£He that (had died and) was (up to that time) dead, came out (of the grave), bound feet and hands with grave-bands. The swathing of the limbs after the Egyptian fashion, each limb separately, renders the action most natural, because ἐξῆλθεν is used. Lazarus did not simply stand in his grave. The early commentators and Stier saw in this emergence of the swathed Lazarus an additional miracle, just as they augmented the force of the supposition involved in the ὄζει, into the fact that our Lord raised from death a putrefy-tug corpse. Both suppositions would be unnecessary adjuncts of the proof of the glory of God and power of Christ. Lucke and others refer to the habit of swathing separate limbs, but in such a way as not to impede motion if the person thus swathed desired it. Meyer and Godet see no necessity for the suggestion of the early writers. Kuinoel thinks that ἐξῆλθε was used of the mere struggle of the swathed body to escape. The above supposition is the most probable. So Westcott. ( κειρία, an ἅπαξ λεγόμενον of the New Testament, is used of girdle or bandage.) And his face was bound about with a napkin. The surrounding of the face with a sudarium is the touch of an eyewitness. Jesus saith unto them, Loose him, and suffer him to depart; the part which bystanders might perform; this was the wise advice of Friend and Teacher. (For similar injunctions of a physical and practical kind on other occasions, see Luke 7:15 and Luke 8:55.) The majestic miracle is no further pressed by the evangelist, but left to tell its own sublime meaning, which in the multiplicity of exegetical hypotheses we are in danger of missing.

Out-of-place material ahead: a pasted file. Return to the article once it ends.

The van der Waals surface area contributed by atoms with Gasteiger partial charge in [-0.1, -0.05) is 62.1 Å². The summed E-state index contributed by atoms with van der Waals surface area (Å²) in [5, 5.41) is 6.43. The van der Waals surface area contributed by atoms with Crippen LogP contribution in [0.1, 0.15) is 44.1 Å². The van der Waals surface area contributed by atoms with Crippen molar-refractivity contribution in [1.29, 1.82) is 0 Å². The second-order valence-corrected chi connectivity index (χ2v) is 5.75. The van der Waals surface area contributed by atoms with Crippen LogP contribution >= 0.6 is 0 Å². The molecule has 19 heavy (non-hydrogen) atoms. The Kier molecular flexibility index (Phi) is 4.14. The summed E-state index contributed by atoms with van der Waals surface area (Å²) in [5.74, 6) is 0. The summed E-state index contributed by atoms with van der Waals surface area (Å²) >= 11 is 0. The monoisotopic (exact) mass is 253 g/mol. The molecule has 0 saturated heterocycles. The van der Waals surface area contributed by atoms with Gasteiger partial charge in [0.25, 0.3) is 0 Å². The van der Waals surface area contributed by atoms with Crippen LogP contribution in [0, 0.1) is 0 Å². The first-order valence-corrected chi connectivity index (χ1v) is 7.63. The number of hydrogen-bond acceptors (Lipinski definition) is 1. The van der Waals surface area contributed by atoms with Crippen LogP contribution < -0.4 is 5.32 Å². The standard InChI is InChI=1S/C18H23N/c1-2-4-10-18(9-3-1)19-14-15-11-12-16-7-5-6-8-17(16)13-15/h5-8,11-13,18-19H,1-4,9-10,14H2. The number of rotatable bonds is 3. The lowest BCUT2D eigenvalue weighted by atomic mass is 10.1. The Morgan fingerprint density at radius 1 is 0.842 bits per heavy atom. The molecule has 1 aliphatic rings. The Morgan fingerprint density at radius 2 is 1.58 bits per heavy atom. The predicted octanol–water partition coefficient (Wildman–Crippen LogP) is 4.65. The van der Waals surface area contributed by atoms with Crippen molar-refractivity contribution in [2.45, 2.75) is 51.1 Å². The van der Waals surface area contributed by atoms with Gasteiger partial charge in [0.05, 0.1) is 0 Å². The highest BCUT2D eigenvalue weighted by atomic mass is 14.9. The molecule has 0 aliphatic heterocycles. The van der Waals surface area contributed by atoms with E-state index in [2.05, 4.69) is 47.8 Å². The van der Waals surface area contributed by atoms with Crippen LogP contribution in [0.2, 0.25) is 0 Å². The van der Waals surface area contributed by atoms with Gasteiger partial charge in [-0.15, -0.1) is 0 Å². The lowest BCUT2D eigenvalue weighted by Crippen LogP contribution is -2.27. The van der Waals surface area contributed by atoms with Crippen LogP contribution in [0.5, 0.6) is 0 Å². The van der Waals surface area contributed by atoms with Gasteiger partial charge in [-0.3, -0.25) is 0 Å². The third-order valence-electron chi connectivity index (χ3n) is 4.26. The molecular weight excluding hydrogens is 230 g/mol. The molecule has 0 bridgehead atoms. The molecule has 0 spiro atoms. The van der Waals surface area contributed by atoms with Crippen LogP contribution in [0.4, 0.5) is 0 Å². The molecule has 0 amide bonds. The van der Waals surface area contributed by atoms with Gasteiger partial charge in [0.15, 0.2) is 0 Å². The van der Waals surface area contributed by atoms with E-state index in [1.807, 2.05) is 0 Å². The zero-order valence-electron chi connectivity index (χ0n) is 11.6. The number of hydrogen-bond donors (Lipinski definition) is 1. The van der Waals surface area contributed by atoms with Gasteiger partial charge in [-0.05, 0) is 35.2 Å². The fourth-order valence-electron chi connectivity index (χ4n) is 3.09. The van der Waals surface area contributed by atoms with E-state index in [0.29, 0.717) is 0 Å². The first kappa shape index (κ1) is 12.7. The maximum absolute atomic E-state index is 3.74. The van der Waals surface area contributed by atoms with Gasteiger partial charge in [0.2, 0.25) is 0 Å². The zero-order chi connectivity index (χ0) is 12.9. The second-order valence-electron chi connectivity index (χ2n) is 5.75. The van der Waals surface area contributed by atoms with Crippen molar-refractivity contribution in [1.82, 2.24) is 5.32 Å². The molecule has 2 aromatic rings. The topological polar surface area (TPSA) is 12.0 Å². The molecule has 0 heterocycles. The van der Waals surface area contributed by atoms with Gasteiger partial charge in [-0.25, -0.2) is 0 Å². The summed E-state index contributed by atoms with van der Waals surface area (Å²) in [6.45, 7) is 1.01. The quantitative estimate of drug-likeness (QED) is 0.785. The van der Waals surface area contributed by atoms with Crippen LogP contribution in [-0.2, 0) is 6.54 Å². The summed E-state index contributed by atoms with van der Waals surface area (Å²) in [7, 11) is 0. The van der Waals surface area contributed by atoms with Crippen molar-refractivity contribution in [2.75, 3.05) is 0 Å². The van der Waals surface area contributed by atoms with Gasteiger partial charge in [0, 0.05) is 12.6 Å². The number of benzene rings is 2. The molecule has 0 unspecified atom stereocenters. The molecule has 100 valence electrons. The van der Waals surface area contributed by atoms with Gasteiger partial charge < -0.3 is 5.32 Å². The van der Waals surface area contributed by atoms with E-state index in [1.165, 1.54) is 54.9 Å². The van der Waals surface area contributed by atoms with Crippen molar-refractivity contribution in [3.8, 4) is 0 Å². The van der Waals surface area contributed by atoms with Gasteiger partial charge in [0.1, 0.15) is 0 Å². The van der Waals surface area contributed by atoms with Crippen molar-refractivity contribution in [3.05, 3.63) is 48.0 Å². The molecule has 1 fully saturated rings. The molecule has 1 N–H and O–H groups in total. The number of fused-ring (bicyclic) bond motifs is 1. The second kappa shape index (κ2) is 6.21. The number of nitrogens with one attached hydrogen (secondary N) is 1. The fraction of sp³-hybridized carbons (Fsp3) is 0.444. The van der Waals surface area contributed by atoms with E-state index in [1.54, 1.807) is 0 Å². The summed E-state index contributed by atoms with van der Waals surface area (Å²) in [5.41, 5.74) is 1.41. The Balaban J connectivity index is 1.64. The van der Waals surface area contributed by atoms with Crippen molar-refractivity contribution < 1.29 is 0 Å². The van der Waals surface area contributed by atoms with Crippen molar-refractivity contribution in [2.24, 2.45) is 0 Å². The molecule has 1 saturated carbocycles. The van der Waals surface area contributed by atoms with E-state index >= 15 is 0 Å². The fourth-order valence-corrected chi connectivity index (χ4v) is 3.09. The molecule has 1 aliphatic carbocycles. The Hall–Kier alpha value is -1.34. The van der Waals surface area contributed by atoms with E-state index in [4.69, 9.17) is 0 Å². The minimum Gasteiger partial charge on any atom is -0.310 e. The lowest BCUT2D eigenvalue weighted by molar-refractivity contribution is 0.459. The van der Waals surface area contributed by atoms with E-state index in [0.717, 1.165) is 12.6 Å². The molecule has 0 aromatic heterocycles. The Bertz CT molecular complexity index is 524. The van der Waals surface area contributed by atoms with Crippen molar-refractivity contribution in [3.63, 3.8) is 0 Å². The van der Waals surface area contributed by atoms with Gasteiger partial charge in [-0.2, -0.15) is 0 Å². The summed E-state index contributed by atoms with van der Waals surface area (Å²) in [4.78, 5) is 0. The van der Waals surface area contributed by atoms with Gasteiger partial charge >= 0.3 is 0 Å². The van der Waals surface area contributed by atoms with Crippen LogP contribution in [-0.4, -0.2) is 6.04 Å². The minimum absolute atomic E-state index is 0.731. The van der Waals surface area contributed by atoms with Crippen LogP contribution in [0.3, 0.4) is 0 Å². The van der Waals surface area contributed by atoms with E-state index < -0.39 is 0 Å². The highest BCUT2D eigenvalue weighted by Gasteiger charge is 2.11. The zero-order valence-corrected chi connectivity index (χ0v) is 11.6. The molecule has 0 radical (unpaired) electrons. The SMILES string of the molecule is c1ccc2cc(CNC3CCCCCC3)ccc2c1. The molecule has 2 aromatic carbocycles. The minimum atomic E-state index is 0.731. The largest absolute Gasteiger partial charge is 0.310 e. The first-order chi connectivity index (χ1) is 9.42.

"Behold a man raised up by Christ.
The rest remaineth unrevealed—
He told it not; or something sealed
The lips of that evangelist."
(4) The effect of the miracle (sign) upon the multitude and on the authorities. Their final resolve, and its bearing upon the great sacrifice of Calvary.
John 11:45, John 11:46
Many therefore of the Jews which came to Mary, and beheld that £ which he £ did, believed on him; but certain of them went away to the Pharisees, and told them the things which Jesus had done. πρὸς τὴν, ΄αρίαν. Here Mary is named alone, as the sister who was most deeply afflicted by the death of Lazarus, and most in need of friendly consolation (cf. also John 5:1). This clause may be read so as to include those who went to communicate the startling intelligence to the Pharisees among the πολλοὶ of the Jews who went to comfort Mary and who "believed;" on the ground that οἱ ἐλθόντες is in apposition with πολλοὶ, not (according to the text of D, τῶν ἐλθόντων) with ἰουδαίων. This, however, would imply that all of them believed, and that the τινὲς went to the Pharisees with no hostile intent (Meyer); but why should not ἐξ αὐτῶν refer to the ἰουδαίων, implying another set not of the friends of Mary (Godet)? The remark would then be in harmony with the fact to which the evangelist continually calls attention, that Christ's miracles and words produced a twofold effect, and made a frequent division among the Jews, thus bringing to light who were and who were not his true disciples. The same facts excited faith in some and roused animosity in others. The great sign has been dividing men into hostile camps ever since. As Browning's Arab physician said-
"'Tis well to keep back nothing of a case.
This man (Lazarus) so cured regards the Curer then
As—God forgive me—who but God himself,
Creator and Sustainer of the world,
That came and dwelt in flesh on it awhile …
The very God! Think, Abib; dost thou think?
So the All-great were the All-loving too;
So through the thunder comes a human voice,
Saying, 'O heart I maple, a heart beats here!
Face, my hands fashioned, see it in myself.'"